In a report published by the research group this spring, which involved a survey of 1,700 respondents along with its proprietary database of over 300 winemakers who offer nearly 800 SKU’s of canned wine, the responses found that 79 percent of consumers prefer smaller sizes of wine in a can. However, only 58 percent of producers of wine in a can are offering their wine in these smaller sizes.

The study, called “2019 Wine-in-a-Can Market Implications,” found that four of the six key drivers of the wine-in-a-can market are associated with can size: convenience, occasion, sustainability and portion control/variety sampling.

In addition, the study found that:

  • 43% of consumers prefer the 250ml size format, while 50% of producers offer it (in 4 paks)
  • 36% of consumers prefer the 187ml size, while only 8% of producers offer it
  • Only 21% of consumers prefer the 375ml format, while 42% of producers offer it


Canned wine producers see proposed rule changes as a chance to expand their potential

Innovative year for Old Westminster Winery is just the latest in a series of them

Wine in a can tipping past the point where it’s just a fad: researcher

Old Westminster Winery continues to push its pedal to the metal

Adams County Winery adding cans to its product line starting this weekend

A Kiss of Nissley: Lancaster County producer unveiling canned wines this weekend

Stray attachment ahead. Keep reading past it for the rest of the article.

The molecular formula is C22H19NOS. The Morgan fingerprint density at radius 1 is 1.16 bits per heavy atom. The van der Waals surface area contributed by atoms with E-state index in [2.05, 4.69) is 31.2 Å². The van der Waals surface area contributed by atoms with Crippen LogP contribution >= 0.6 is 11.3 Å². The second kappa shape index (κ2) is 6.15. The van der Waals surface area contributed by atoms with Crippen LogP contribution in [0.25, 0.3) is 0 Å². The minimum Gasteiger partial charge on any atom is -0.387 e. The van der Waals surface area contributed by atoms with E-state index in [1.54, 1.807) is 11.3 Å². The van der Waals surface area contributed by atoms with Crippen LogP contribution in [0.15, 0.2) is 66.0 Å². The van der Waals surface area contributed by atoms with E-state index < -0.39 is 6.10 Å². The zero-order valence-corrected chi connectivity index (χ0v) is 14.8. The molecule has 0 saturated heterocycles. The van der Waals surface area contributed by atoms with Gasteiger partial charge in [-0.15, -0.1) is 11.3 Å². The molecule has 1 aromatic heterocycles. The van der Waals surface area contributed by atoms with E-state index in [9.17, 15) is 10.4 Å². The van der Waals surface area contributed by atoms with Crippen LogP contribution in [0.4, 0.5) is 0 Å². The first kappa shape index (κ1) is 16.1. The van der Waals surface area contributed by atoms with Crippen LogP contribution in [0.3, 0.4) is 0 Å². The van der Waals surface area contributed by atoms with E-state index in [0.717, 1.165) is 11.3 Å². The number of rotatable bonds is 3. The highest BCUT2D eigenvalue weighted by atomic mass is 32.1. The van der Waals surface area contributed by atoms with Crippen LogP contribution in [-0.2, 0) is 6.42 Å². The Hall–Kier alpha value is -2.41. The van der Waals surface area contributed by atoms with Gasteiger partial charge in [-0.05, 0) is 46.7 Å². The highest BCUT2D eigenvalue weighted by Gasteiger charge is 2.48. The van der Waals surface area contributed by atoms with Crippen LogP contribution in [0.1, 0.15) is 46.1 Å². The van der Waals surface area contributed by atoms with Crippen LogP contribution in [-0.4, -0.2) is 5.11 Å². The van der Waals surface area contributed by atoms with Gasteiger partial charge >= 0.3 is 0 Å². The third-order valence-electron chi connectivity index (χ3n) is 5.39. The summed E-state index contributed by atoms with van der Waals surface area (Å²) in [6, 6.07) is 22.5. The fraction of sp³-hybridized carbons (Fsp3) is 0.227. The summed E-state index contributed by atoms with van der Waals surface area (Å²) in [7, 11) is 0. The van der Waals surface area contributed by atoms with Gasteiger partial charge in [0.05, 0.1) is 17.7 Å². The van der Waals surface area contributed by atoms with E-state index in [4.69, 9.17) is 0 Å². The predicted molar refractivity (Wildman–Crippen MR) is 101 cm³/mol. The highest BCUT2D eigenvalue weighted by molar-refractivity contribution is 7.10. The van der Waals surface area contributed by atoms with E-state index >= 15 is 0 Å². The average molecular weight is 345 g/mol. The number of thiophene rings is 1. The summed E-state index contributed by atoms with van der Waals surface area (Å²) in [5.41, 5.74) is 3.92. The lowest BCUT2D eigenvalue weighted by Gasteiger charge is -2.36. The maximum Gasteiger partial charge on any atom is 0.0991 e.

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17 Jul

Champagne Pop

Becca Champagne Pop Glow Gloss ($22.00 for 0.18 oz.) has a translucent base with lots of fine, medium, peachy gold shimmer throughout along with a bit of pink sparkle. It had sheer to semi-sheer coverage, which didn’t build up much beyond that, with good distribution of the shimmer and pearl across my lips for an even amount of coverage. The consistency was lightweight, smooth, and comfortable to wear without being tacky. If you’re into sheer glosses, you’ll want to take into account when looking at the rating, as this product was marketed that it had the “pigment of a liquid lipstick,” and obviously, it’s nowhere near opaque. It wore well for two and a half hours and was lightly hydrating over time.

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17 Jul

ALTOONA, Wis. (WEAU) – The Altoona School District has been awarded another mental health grant, after being awarded a similar grant in 2018.

The school district has been awarded $75,000 in funding for each of the 2019-2020 and 2020-2021 school years to fund their mental health services.

According to the Altoona School District, one in six students is receiving such services and they are expecting the number to grow.

Alan McCutcheon, Student Services Director, says it will increase their current coordinator from ten hours each week, to around 30 hours per week.

Their current Mental Health Coordinator was hired last September after Altoona received a $3.25 million state mental health grant.

Altoona says they have seen a significant decrease in referral time for school based therapists as well as discipline referrals have also decreased significantly.

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17 Jul

MMA fighter and Team Bodybuilding.com athlete Sean Brady discusses his upcoming UFC debut. Learn how this Philly native and jiujitsu blackbelt uses weightlifting and training four times a day to get in fighting shape and why you can never be too strong when you’re taking on the biggest names in the UFC.

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17 Jul

St. Louis’s 1220 (a spinoff 4 Hands Brewing) hit us early this year with its first distilled product — a gin — and now it’s back with something totally new, a series of six ready-to-drink cocktails, all available in tote-able 12 oz cans.